Revisiting similar themes of the potential horror of motherhood seen in their critically acclaimed 2014 debut Goodnight Mommy, Austrian directors Veronika Franz and Severin Fiala have teamed up with Hammer Films for their first English language film. Taking inspiration from classic films ranging from Rebecca to The Shining, The Lodge tells the chilling tale of a woman (Riley Keough) and her two new stepchildren as they are trapped in the family’s remote winter cabin during a devastating storm. The Lodge, for the most part, is an unsettling film about the constricting nature of familial bonds and religious faith, but unfortunately, things fall apart in the third act when it relies on a plot twist that seems underdeveloped, asinine, and simply hard to swallow.
From the opening scenes, Franz and Fiala drench the film in thick, atmospheric dread, beginning with a series of images that follow the concept of Chekhov’s gun, including a literal gun and shots of a large dollhouse that quickly calls to mind Ari Aster’s Hereditary. Only unlike Hereditary, the dollhouse is employed here with little purpose, making it seem like a gimmick rather than a clever motif. This is a minor nitpick, since the dollhouse appears only at the beginning and end of The Lodge, but it’s the start of what feels like a screenwriter trying too hard to trick the audience.
After a horrific opening The Lodge picks up with brother and sister Aidan (Jaeden Lieberher) and Mia (Lia McHugh) grieving the death of their mother, Laura (Alicia Silverstone), who suddenly kills herself in a moment of jealous despair when learning that her soon-to-be-divorced husband, Richard (Richard Armitage), has plans to marry Grace (Riley Keough). We learn that Grace is the only surviving member of a doomsday cult that was brainwashed to commit suicide by their charismatic leader, and while writing about the cult, Richard met Grace, fell in love, and decided to leave his wife for her. Naturally, Richard’s kids don’t like Grace, and have an extra reason to be worried about her since a quick internet search brings up her troubled past. In a desperate effort to bring the family together, Richard suggests that Aidan and Mia get to know Grace better by spending Christmas with her in the family’s remote Northwest cabin. Not too long after, Richard is called away on business, and while he’s gone, a blizzard descends; soon inexplicable, terrifying things begin to unravel.
For roughly the first fifteen minutes, Grace is introduced as an enigmatic figure, mostly kept off-screen and framed in ways which hide her face. She’s the film’s biggest mystery, presented as some sort of threatening entity who may or may not be a danger to Richard and his family. When at last she is introduced, Grace is shown as a sincerely warm and a kindhearted soul who loves her dog and seems genuinely interested in forming a bond with the kids. Riley Keough is the focus of the film, and her subtle performance gives the viewer plenty of ways to interpret her and her relationship with Richard’s kids. Keough’s performance is arguably a career-best, as her aptly named Grace wrestles with her inner demons and religiously-abusive past. Throughout the entire running time, we see her struggling with the voices in her head, desperately trying to stay sane.
The Lodge is a horror film that delivers exactly what you’d hope until it doesn’t.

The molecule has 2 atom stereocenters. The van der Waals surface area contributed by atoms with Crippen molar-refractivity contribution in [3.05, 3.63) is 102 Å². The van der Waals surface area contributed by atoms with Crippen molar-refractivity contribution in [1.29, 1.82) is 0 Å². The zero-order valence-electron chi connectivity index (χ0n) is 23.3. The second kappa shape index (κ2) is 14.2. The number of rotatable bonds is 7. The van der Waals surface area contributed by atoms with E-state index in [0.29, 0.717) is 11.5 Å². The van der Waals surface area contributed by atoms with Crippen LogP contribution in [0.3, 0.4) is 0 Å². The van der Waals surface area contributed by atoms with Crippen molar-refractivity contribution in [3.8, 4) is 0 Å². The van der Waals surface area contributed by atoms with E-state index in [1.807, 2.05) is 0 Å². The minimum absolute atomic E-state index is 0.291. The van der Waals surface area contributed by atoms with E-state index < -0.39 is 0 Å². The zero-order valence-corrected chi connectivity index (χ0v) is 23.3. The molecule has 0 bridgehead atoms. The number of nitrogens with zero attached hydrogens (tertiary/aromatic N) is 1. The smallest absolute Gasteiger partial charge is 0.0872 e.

Shot in the wintry outskirts of Quebec (and on film), cinematographer Thimios Bakatakis (a regular Yorgos Lanthimos collaborator) takes advantage of the snowy landscape to shoot one of the most gorgeous horror films of 2019. The Lodge is stunning, featuring some great tracking shots highlighting the bleak isolation of the snowy outpost. The original score from Danny Bensi and Saunder Jurriaans further heightens the claustrophobic feeling and ominous dread that pervades the lodge. It is expected that many will draw similarities between The Lodge and Stanley Kubrick’s The Shining, and like Kubrick’s classic, The Lodge will leave viewers wondering what is real and what is not. Is Grace hallucinating? Is there something supernatural at play? Is she a threat, or is she the victim of a cruel joke? It’s all open to interpretation, as the power goes out, and everything in the house goes missing, including Grace’s beloved dog.
The Lodge gets by on aesthetics and mood for the first hour, but by the time we get the BIG reveal, you may (like me) find yourself incredibly frustrated with the results. Co-written by Sergio Casci (and the directors), the script keeps us guessing as to whether the children, Grace, or some unseen force is responsible for the inexplicable events. As The Lodge makes its way into the third act, Grace begins to quickly lose control as painful memories of her past begin to manifest. Unfortunately, despite Keough’s stellar performance, the many plot inconsistencies and the strange decisions made by all three leads only distract from what is otherwise an incredibly well-made movie. The Lodge comes across as a film made with a heavy focus on providing a twist, and seems more concerned with outsmarting the audience than telling a compelling story. In the end, a poorly handled plot development is the movie’s ultimate downfall. It doesn’t work thematically, and worse yet, it makes little sense.
The Lodge is not designed to make you jump from your seat. Instead, it is a patient, atmospheric mood piece that relies heavily on its visual language and sound design to crawl under your skin. The restraint of the filmmakers in refusing to rely on cheap scares and other horror movie tropes is certainly admirable, but by the time Grace and the kids sit down to watch John Carpenter’s masterpiece The Thing, I just couldn’t help but wish I was watching that movie instead.
- Ricky D